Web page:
genome of the chloroplasts of M. viride has been se- quenced and found to consist of 118,360 base pairs. This chDNA contains 135 ORFs, more genes than reported for any land plant or algal chDNA. Meso- stigma chloroplasts have a gene organization very similar to that of land plant chloroplasts. This spe- cies therefore seems to be a living fossil (q.v.) that shows close similarities to the organisms that lived about 800 million years ago and that were the ances- tors of both green algae and land plants. See Appen- dix A, Protoctista, Chlorophyta; Appendix C, 2000, Lemieux, Otis, and Turmel; Appendix F; chloro- phyte, chloroplast DNA (chDNA). mesothorax the middle of the three thoracic seg- ments of an insect.
It bears a pair of legs and (in winged insects) a pair of wings. Mesozoic the 180 myr era during which dinosaurs arose, flourished, and became extinct. See geologic time divisions. message transport organizer (METRO) a region of the Xenopus mitochondrial cloud (q.v.) in which specific RNAs are sorted into distinct spatial loca- tions for translocation to the vegetal pole of the egg. messenger RNA an RNA molecule that functions during translation (q.v.) to specify the sequence of amino acids in a nascent polypeptide.
In eukaryotes, mRNA is formed in the nucleus from premessenger RNA molecules (q.v.). See Appendix C, 1956, Volkin and Astrachan; 1961, Jacob and Monod, Brenner, Jacob, and Meselson; 1964, Marbaix and Burny; 1967, Taylor et al.; 1969, Lockard and Lingrel; exon, intron, polyadenylation, polysome, posttranscriptional modification. met methionine. See amino acid. metabolic block a nonfunctional reaction in a metabolic pathway, as a consequence of a defective (mutant) enzyme whose normal counterpart cata- lyzes the reaction. metabolic control levels a hierarchical series of biochemical levels, i.e., the level of the genome, the transcriptome, the proteome, or the metabolome (all of which See), at which metabolic controls are studied. metabolic pathway a series of stepwise biochemi- cal changes in the conversion of some precursor sub- stance to an end product, each step usually catalyzed by a specific enzyme.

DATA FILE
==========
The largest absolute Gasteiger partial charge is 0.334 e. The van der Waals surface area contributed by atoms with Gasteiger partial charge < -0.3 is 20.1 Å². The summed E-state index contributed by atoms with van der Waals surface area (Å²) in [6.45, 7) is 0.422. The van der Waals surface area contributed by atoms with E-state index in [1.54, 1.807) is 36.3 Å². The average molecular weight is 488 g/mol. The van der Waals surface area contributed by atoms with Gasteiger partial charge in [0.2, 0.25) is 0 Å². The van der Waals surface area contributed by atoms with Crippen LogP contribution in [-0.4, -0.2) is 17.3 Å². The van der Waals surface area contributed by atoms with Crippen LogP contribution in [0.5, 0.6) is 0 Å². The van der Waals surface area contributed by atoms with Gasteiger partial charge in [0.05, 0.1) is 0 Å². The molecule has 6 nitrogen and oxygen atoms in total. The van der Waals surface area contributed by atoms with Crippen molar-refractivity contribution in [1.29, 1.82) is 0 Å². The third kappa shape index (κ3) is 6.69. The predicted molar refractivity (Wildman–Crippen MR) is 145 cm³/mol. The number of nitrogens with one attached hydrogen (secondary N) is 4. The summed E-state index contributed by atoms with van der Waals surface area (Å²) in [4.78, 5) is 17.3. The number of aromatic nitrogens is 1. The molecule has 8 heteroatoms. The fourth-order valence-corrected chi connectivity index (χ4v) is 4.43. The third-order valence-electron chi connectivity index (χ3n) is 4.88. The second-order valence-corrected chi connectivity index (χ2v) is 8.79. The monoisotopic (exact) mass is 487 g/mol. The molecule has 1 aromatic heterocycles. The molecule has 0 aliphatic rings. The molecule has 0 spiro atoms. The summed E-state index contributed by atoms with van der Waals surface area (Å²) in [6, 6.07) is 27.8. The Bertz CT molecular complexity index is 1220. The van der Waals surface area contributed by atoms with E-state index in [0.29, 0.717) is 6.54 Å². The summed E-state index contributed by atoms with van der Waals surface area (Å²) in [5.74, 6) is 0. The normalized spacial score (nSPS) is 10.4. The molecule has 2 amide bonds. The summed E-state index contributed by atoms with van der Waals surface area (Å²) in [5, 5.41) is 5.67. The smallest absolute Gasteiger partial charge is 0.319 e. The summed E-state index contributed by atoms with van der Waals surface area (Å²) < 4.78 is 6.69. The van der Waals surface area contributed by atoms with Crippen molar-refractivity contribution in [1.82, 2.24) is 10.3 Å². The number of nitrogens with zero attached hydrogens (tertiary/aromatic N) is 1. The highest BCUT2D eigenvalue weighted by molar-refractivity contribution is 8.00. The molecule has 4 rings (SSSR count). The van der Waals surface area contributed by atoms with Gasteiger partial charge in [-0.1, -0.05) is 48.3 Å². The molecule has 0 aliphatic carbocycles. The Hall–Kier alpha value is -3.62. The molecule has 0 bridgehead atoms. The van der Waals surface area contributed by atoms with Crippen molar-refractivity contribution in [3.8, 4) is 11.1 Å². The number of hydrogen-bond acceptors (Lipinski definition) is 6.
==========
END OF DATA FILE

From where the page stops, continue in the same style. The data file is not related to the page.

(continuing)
The citric acid cycle, the orni- thine cycle, and the pentosephosphate pathway (all of which see) are examples of metabolic pathways. See metabolome. metabolic poison a compound poisoning a meta- bolic process. See dinitrophenol. metabolism the sum of all the physical and chem- ical processes by which living cells produce and maintain themselves and by which energy is made available for the use of the organism. See chemo- trophs, glycolysis, pentosephosphate pathway, pho- tophosphorylation, photosynthesis, phototrophs. metabolite a chemical compound that is produced or consumed during metabolism. Polymeric biologi- cal molecules are excluded from this definition. Me- tabolites include low molecular weight compounds that are produced or converted by enzymes during metabolism or the precursors or breakdown prod- ucts of biopolymers. See metabolic pathway, metabo- lome.
metabolome the sum of all small molecular weight metabolites in a biological sample of interest. The metabolome of a given cell will vary greatly de- pending on its physiological or developmental state, its age, or its response to disease or drugs. See meta- bolic control levels. metacentric designating a chromosome with a cen- trally placed centromere. metachromasy the phenomenon where one dye stains more than one color.
A substance that stains metachromatically is called a chromatrope. Chroma- tropes are high-molecular-weight structures with se- rially arranged charged groups. Acidic mucopoly- saccharides and nucleic acids are prime examples. Azure B (q.v.) is an example of a metachromatic dye. The color it produces depends on the way dye molecules stack on the chromatrope. As the amount of stacking increases, the color changes from green, to blue, to red. In an azure B-stained tissue section, chromosomes generally stain green, nucleoli and cy- toplasmic ribosomes blue, and mucopolysaccharide- containing deposits red. metachromatic dye a dye that stains tissues two or more colors. See azure B, metachromasy. metafemale in Drosophila, a female phenotype of relatively low viability in which the ratio of X chro- mosomes to sets of autosomes exceeds 1.0; pre- viously called a superfemale. See intersex, metamale. metagenesis alternation of generations (q.v.) among animals. Metagenesis is commonly seen in inverte- brates, especially coelenterates. Unlike the situation among plants, both generations are diploid.